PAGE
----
Home-stretch WAKE UP CALL . . .

Haven’t been feeling well the past week. (Still got a lot accomplished but wasn’t feeling 100%.)

During the week I had some physical symptoms I thought I recognized. Took some action to correct those symptoms.

Finally yesterday I had some bloodwork done . . . and found out that my levels were quite bad. And that I had a different problem than I thought I’d had.

The dialysis unit directed me to go straight to emergency . . . which I appreciate. Unfortunately yesterday was my Dad’s 70th birthday party and I wasn’t going to miss that. (I really didn’t want to miss it.)

Solution . . . I called my doctor, a man I consider something like a second father because he is so kind and encouraging to me. He is a nephrologist (kidney specialist) who treated me off and on since I was in my teens but who is semi-retired now. I am very lucky to have such a knowledgable man looking after me . . . especially since he gives me the chance to text, call or email him whenever I need to.

So when I mentioned my bloodwork results he told me to get on the dialysis machine immediately. He said I had to do a few hours of dialysis before I went to my Dad’s function and then a few hours more when I got home from it. While at the function I would also have to watch what I ate too as not to undo the good I’d done in my first dialysis session.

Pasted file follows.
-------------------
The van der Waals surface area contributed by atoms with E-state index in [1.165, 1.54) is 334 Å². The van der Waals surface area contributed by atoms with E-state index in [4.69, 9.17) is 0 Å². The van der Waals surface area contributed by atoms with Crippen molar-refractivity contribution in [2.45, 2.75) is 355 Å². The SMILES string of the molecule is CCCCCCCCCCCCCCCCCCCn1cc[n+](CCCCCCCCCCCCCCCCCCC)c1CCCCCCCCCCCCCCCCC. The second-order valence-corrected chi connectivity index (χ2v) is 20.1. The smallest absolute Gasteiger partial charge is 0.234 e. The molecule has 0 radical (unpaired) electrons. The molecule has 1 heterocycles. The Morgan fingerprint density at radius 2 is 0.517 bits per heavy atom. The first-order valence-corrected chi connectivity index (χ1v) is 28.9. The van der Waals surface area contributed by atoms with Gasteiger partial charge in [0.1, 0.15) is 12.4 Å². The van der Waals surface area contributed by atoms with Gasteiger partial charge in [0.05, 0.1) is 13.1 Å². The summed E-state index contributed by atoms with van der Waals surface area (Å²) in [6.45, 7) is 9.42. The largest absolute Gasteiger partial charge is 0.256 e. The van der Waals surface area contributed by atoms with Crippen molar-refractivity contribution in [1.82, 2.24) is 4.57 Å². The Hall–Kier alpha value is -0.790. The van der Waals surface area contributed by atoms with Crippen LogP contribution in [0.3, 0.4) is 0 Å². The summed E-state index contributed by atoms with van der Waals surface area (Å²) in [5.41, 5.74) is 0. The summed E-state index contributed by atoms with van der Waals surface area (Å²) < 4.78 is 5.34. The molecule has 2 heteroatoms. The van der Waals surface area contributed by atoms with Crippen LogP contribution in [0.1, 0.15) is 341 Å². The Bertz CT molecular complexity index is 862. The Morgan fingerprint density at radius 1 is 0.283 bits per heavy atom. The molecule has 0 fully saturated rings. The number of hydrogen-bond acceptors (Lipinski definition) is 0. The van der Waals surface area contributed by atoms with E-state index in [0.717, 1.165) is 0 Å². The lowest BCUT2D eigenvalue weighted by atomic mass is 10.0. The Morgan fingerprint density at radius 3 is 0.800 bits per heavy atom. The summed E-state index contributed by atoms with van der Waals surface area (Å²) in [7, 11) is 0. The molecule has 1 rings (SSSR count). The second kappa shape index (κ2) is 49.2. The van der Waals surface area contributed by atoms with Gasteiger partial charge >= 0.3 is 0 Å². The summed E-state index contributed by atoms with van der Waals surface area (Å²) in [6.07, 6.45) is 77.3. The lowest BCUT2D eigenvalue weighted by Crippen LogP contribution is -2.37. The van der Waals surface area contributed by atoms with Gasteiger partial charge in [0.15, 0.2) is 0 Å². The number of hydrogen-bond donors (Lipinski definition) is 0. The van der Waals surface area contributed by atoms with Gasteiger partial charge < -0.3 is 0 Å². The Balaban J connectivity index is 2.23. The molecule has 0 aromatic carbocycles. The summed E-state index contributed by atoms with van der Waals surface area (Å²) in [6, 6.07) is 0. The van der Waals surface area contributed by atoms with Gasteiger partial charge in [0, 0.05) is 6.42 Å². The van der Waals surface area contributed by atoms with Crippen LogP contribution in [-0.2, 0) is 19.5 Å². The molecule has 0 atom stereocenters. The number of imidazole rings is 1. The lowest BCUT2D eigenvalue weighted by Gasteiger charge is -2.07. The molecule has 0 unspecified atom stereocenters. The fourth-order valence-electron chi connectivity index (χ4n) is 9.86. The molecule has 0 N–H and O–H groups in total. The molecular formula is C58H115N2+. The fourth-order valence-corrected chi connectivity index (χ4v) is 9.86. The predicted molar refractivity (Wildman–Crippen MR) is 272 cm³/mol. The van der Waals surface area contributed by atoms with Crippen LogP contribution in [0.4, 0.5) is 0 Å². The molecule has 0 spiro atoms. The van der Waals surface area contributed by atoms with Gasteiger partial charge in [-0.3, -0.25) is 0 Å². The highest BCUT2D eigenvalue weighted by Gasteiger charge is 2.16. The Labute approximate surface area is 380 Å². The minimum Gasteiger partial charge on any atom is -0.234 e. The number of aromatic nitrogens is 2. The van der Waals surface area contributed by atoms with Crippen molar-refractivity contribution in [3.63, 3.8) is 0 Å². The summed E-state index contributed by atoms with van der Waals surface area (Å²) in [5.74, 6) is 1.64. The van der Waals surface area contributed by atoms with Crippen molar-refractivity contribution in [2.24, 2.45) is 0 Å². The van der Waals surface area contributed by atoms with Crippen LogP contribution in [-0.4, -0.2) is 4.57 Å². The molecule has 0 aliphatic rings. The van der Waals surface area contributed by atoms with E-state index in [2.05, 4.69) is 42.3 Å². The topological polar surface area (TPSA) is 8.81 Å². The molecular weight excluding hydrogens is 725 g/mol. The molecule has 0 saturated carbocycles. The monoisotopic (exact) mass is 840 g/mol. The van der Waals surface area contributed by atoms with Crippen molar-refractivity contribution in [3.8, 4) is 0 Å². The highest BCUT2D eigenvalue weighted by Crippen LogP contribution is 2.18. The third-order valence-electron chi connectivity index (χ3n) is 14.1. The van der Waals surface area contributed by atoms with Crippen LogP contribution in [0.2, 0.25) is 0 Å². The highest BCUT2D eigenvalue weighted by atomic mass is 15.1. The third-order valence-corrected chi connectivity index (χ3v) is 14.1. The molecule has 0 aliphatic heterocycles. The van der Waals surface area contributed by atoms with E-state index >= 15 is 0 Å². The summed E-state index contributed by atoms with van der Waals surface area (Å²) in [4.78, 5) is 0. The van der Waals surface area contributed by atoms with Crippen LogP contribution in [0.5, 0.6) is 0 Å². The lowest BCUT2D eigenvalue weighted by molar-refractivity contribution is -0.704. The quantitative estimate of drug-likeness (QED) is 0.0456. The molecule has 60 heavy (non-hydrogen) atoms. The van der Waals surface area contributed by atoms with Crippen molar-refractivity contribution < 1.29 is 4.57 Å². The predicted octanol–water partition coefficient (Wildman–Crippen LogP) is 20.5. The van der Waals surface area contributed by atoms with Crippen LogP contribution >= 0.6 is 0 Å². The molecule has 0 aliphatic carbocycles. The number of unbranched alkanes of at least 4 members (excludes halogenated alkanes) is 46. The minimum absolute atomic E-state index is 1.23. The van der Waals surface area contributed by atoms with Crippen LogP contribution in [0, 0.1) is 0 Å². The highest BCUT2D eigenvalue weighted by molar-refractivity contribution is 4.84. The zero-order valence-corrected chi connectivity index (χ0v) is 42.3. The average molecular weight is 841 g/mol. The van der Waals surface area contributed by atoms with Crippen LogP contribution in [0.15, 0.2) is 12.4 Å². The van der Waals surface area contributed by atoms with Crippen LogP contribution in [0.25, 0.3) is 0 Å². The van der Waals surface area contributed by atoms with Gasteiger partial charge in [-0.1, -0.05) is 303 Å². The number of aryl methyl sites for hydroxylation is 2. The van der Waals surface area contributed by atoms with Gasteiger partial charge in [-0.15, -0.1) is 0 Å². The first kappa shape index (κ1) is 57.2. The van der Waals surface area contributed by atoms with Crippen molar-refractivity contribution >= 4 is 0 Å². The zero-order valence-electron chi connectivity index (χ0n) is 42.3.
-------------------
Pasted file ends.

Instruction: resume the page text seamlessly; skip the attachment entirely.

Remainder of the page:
With the help of a good friend I got on the machine and mentally prepared for all the dialysis I’d be doing. I logged six and a half hours between 5pm and 4:30am – with my Dad’s party in between. 

I was close to tears by around 4am . . . exhausted but determined.


I consider this experience a wake-up call. And a mild one, at that, because the situation could have gone badly. I am very lucky.


Now that I am on the home-stretch towards getting my kidney transplant I can not compromise my health in any way; physical or psychological. I think this experience is a reminder that I can’t afford to lose focus.

I have been forewarned that burn-out is expected for someone doing this much dialysis. But I have also been told that the more dialysis and exercise I do in anticipation of my transplant the better my outcome. (I am all for a better outcome.)

I will admit that with all of the conferences and work in the past few weeks I have not dialyzed in the manner that I’m accustomed to – and that is best for me. I get a lot of dialysis in but not as much as I’ve done in the past.

Point taken.

No more symptoms needed.

I am committed to being back on track for the benefit.

Please send positive thoughts and courage my way.

Not sure why it has to be darkest before the dawn??

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